Panther (1975 video game)
|Designer(s)||John Edo Haefeli|
|Genre(s)||Vehicle simulation game|
Panther, a battle tank-driving simulation, was one of a handful of early first-person computer games developed by John Edo Haefeli and Nelson Bridwell in 1975 at Northwestern University. The game was developed for the multi-user interactive computer-based education PLATO system and programmed in the TUTOR programming language and utilized scalable vector graphics called linesets. A 1977 development of Panther, with more refined graphics, was named Panzer, the German word for armour.
Nelson contributed the original concept of a tank combat game, which was inspired by Brand Fortner's Airfight, Jim Bowery's Spasim, and an unfinished tank game effort of Derek Ward. Nelson also provided the Panther tank artwork, the vehicle motion, view, and damage equations, and a significant fraction of the original code. John was a highly capable TUTOR IV programmer who created the overall game framework, providing key features such as team selection and messaging that turned the concept into a working game, later adding a number of refinements.
Version A (1975) of Panther has recently been restored to active status on the Cyber1 CYBIS-based (a PLATO descendant) system, with direct permission of the developer.
The game play is what is commonly known today as team deathmatch. There are two teams, Squares and Triangles. The object of the game is to destroy the opposing team's base. Game play is straightforward; the player selects a pseudonym and a team, traverse the terrain looking for enemies to destroy on the way to their base. Perspective is maintained by the use of scalable vector graphics and visual interest is enhanced with special graphics for explosions using a custom character set to accomplish limited raster graphics animation.
When players enter the game their tanks are placed randomly in the playing arena near their bases and are temporarily camouflaged to allow time to orient themselves with the current map and state of play. The initial view of the game is in "on-board" mode, which is a first-person perspective of the arena. The other main view available is the map which shows the 5 mountains (Crag, Nixon, Og, Pathos, and Red) which vary in size and placement each time a new game is started. On the map view players can see all of their team members positions and can see enemies only when they are within range. Messaging between team members is available and broadcast-style messages (insults) to the opposing team are also allowed. Team coordination and cooperation is critical to winning in this game as each player has different skills, some players are better at hunting down and killing enemies (or at least engaging and distracting them), others are good at hiding and sneaking to the opposing base to begin bombardment. An interesting capability of the game is that players can donate ammunition and fuel to other players in order to facilitate their role in the game. Ammunition and fuel are loaded at the player's base.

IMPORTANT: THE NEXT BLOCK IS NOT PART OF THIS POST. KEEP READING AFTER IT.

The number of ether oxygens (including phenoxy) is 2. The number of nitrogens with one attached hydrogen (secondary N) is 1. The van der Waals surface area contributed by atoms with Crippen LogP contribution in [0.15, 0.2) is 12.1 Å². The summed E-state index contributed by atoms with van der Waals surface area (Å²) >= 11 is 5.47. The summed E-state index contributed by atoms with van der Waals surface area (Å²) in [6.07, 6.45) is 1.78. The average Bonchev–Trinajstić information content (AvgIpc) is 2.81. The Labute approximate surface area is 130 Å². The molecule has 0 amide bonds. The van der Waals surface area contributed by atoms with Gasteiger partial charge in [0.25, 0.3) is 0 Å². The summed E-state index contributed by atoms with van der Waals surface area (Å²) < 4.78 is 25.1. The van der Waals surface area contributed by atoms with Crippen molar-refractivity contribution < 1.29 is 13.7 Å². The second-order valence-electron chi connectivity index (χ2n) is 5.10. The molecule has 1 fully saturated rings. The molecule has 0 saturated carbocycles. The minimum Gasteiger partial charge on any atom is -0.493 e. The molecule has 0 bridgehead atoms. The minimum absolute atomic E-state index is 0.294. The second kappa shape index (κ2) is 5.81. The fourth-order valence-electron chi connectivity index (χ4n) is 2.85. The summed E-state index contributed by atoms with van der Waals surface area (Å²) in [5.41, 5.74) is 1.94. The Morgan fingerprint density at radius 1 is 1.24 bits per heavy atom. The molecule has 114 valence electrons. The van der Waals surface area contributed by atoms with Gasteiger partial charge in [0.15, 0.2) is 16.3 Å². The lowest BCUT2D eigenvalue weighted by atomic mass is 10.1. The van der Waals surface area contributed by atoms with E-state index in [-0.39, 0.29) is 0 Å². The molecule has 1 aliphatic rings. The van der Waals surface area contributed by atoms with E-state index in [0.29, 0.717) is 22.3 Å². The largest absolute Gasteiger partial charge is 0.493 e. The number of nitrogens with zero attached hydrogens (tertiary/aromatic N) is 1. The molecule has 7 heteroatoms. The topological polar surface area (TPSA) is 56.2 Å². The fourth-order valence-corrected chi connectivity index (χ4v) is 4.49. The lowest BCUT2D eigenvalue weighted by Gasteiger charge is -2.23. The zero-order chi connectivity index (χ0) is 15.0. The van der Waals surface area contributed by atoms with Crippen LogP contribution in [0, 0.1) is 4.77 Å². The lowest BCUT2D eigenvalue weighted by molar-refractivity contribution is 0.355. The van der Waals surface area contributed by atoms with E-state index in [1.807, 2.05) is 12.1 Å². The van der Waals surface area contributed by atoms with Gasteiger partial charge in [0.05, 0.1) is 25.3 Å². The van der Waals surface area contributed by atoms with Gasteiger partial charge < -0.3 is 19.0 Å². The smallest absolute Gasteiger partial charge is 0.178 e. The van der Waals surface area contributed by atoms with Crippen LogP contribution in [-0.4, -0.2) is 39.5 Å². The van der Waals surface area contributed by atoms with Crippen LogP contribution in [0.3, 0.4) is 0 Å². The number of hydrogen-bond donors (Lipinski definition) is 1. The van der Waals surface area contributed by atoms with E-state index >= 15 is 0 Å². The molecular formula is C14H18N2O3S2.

The graphics for the initial version of Panther was very simple, compared to modern combat simulations. The world was a flat, planar desert surface, and the only features were the views of the tanks, and a static horizon line across the middle of the screen. The tank views consisted of a selection of either side, rear, or front views of the turret and body, magnified according to distance. Hidden view elimination was a very simple 2D process of not displaying more distant vehicles where the view was possibly blocked by a closer vehicle.
These limitations were in part because the Plato IV system, simultaneously shared by hundreds of users, provided very limited computational bandwidth and memory.
- Combining 3D arcade-style tactical warfare with strategic multi-player communication and planning, while allowing deceptive communication with enemy. (Unlimited players, historical peak over 50 simultaneous players).
- Use of a "community random number seed" to generate a common terrain for each scenario, down to rocks, trees, visibility, and other features (via hidden mode key) via storage-less algorithm.
- Virtual binoculars extensible to 360 degree view on a planar surface.
- Real-time system within a real-time system, tracking all changes without user intervention across all control and information displays.
- Hidden line removal of occluded objects.
- Attention to physics of trajectory, accuracy, and vision considering source and target speeds, direction and distance, with compensation for curvature of Earth.
- Reasonable performance on a 1200-baud vector terminal and 10 TIPS (thousands of instructions per second) CPU limit on the mainframe-based PLATO network supporting up to 1000 simultaneous users.